After several weeks of thinking about it, I decided to introduce a new category, “Stupid Is as Stupid Does.”
Entries will be based on events that are possible contributors to the cause of the Revenge Revolution. Events will be selected based severity and the potential for long-lasting impact. Some one-time events might have a severe and long-lasting impact – the Exxon Valdez spill, for example, or even worse an assassination. Other events, which individually seem unimportant, might cumulatively result in a severe and long-lasting impact. An example is daily discharge of small amounts of pollutants into a river or lake eventually renders the body of water uninhabitable. Another is continual restrictions on individual rights.
Some events will seem obvious, some more abstract. To qualify for “Stupid Is as Stupid Does” the event needs to be outside what one would consider “rational thinking.” When such events occur many people pause and ask, “What were they thinking?”
Lest those in glass houses not be accused of throwing stones, I am the first to admit we all make mistakes. But our individual goal should be to keep damage from mistakes to a minimum. When there is adequate time to analyze a situation and make a correction and no correction is made, then one becomes eligible for “Stupid Is as Stupid Does.” Only “Stupid Is as Stupid Does” events will be included that could become contributors to the Revenge Revolution.
Ideally selection of the “Stupid Is as Stupid Does” decisions will not be based on “20-20 hindsight,” or using a sports term, based on “Monday-morning” quarterbacking. The goal is to make the selection real time, recognizing there will be a short time lapse between the trigger event and the blog entry. Further becoming “eligible” for the “Stupid Is as Stupid Does” category likely will require more than one decision.
Because repeated SIASD decisions are required for eligibility, the individual or organization likely suffers from a systemic failure to understand the implications of the action taken. In very simple terms, “They just don’t get it.”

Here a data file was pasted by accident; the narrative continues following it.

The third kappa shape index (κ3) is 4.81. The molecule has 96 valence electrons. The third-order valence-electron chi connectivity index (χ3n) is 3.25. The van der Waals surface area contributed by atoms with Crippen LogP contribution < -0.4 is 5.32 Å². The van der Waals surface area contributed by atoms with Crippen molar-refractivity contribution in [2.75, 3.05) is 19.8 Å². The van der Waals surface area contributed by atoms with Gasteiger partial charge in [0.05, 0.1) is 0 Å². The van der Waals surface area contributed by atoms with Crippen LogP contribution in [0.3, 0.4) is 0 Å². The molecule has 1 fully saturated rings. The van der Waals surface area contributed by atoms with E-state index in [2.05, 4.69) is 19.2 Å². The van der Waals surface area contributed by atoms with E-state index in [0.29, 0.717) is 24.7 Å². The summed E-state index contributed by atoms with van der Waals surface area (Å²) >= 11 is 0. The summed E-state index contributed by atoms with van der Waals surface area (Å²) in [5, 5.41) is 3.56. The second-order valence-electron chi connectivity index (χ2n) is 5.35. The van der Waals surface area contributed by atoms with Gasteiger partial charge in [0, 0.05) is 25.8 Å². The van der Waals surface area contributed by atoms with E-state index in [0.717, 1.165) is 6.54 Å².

A series of decisions by two companies prompted the idea to develop this category. The events were (1) Duke Energy’s decisions surrounding management of coal ash from power plants; (2) General Motors’ decision to not recall several model years’ production of vehicles with a clear safety problem. More about each company’s actions will be detailed in a future entry.
After deciding to that a SIASD section would be worthwhile, I thought the number of entries would be infrequent. I mean, really, can people and organizations be that stupid? The answer is…unfortunately, yes.
One more example and then on to the SIASD write-ups. In the March 16, 2003 “Review” section of the NY Times, there was an article about the lack of black characters in children’s books. The article cited a study indicating only 93 of 2,300 children’s books published in CY2013 were about children of color.
Pardon me for the obvious, folks, but the solution is simple. Encourage more writers of color to write about children of color.
Publishing a book has never been easier. An author does not need an agent, not need a publisher. E-books can be published at zero cost. Yes, that is zero cost. Understand?
In an earlier blog entry, I asked the question whether Black History Month was a benefit or detriment. To me, citing the low percentage of children’s books with characters of color, with particular emphasis on black characters, is an example of whining and not stepping up and solving the problem.
The Internet does not discriminate. There is no one, repeat no one, stopping writers of color from publishing more children’s books with characters of color. Go solve the problem.
A point of clarification so some readers don’t get all exorcised. Is discrimination a problem? Yes. Are some blacks denied certain rights? Yes. But groups that believe they are discriminated against, however one defines discrimination and/or defines a particular group, need to lead the effort to reduce the discrimination. One way to lead is solve problems that can be solved by the group. Increasing the number of children’s books with characters of color is about as easy a problem to solve as it gets. Go do it.
Next entry: Cleaning Duke Energy’s Ash